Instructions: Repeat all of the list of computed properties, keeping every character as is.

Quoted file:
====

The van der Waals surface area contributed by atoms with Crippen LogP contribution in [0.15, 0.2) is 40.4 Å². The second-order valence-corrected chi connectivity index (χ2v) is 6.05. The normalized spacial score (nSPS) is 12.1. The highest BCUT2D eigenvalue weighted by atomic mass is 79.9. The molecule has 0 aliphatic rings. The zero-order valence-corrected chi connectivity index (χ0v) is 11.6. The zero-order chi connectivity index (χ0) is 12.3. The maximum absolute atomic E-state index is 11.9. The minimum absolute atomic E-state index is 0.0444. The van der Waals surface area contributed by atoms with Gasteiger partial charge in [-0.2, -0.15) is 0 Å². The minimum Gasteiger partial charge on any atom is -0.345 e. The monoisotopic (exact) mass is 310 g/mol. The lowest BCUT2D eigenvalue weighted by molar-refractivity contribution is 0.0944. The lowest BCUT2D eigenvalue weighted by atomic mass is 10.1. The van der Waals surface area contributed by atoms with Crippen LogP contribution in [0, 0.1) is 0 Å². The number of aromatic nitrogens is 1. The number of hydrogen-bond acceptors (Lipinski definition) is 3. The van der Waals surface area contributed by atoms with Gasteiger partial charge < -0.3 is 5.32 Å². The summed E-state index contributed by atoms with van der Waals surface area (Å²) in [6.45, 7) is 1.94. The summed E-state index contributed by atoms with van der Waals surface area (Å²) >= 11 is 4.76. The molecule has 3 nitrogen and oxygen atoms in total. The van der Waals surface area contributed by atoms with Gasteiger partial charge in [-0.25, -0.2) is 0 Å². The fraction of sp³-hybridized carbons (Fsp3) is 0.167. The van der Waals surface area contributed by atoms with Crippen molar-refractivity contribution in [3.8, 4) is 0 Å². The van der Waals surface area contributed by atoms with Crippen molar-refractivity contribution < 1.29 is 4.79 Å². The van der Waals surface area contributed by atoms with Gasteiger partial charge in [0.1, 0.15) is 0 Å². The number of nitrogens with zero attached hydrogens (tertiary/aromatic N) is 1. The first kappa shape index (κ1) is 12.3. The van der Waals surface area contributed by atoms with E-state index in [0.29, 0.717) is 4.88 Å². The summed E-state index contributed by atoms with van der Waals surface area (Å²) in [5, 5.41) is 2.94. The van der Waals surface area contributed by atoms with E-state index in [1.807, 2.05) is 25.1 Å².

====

The van der Waals surface area contributed by atoms with Crippen LogP contribution in [0.15, 0.2) is 40.4 Å². The second-order valence-corrected chi connectivity index (χ2v) is 6.05. The normalized spacial score (nSPS) is 12.1. The highest BCUT2D eigenvalue weighted by atomic mass is 79.9. The molecule has 0 aliphatic rings. The zero-order valence-corrected chi connectivity index (χ0v) is 11.6. The zero-order chi connectivity index (χ0) is 12.3. The maximum absolute atomic E-state index is 11.9. The minimum absolute atomic E-state index is 0.0444. The van der Waals surface area contributed by atoms with Gasteiger partial charge in [-0.2, -0.15) is 0 Å². The minimum Gasteiger partial charge on any atom is -0.345 e. The monoisotopic (exact) mass is 310 g/mol. The lowest BCUT2D eigenvalue weighted by molar-refractivity contribution is 0.0944. The lowest BCUT2D eigenvalue weighted by atomic mass is 10.1. The van der Waals surface area contributed by atoms with Crippen LogP contribution in [0, 0.1) is 0 Å². The number of aromatic nitrogens is 1. The number of hydrogen-bond acceptors (Lipinski definition) is 3. The van der Waals surface area contributed by atoms with Gasteiger partial charge < -0.3 is 5.32 Å². The summed E-state index contributed by atoms with van der Waals surface area (Å²) in [6.45, 7) is 1.94. The summed E-state index contributed by atoms with van der Waals surface area (Å²) >= 11 is 4.76. The molecule has 3 nitrogen and oxygen atoms in total. The van der Waals surface area contributed by atoms with Gasteiger partial charge in [-0.25, -0.2) is 0 Å². The fraction of sp³-hybridized carbons (Fsp3) is 0.167. The van der Waals surface area contributed by atoms with Crippen molar-refractivity contribution in [3.8, 4) is 0 Å². The van der Waals surface area contributed by atoms with Crippen molar-refractivity contribution < 1.29 is 4.79 Å². The van der Waals surface area contributed by atoms with Gasteiger partial charge in [0.1, 0.15) is 0 Å². The number of nitrogens with zero attached hydrogens (tertiary/aromatic N) is 1. The first kappa shape index (κ1) is 12.3. The van der Waals surface area contributed by atoms with E-state index in [0.29, 0.717) is 4.88 Å². The summed E-state index contributed by atoms with van der Waals surface area (Å²) in [5, 5.41) is 2.94. The van der Waals surface area contributed by atoms with E-state index in [1.807, 2.05) is 25.1 Å².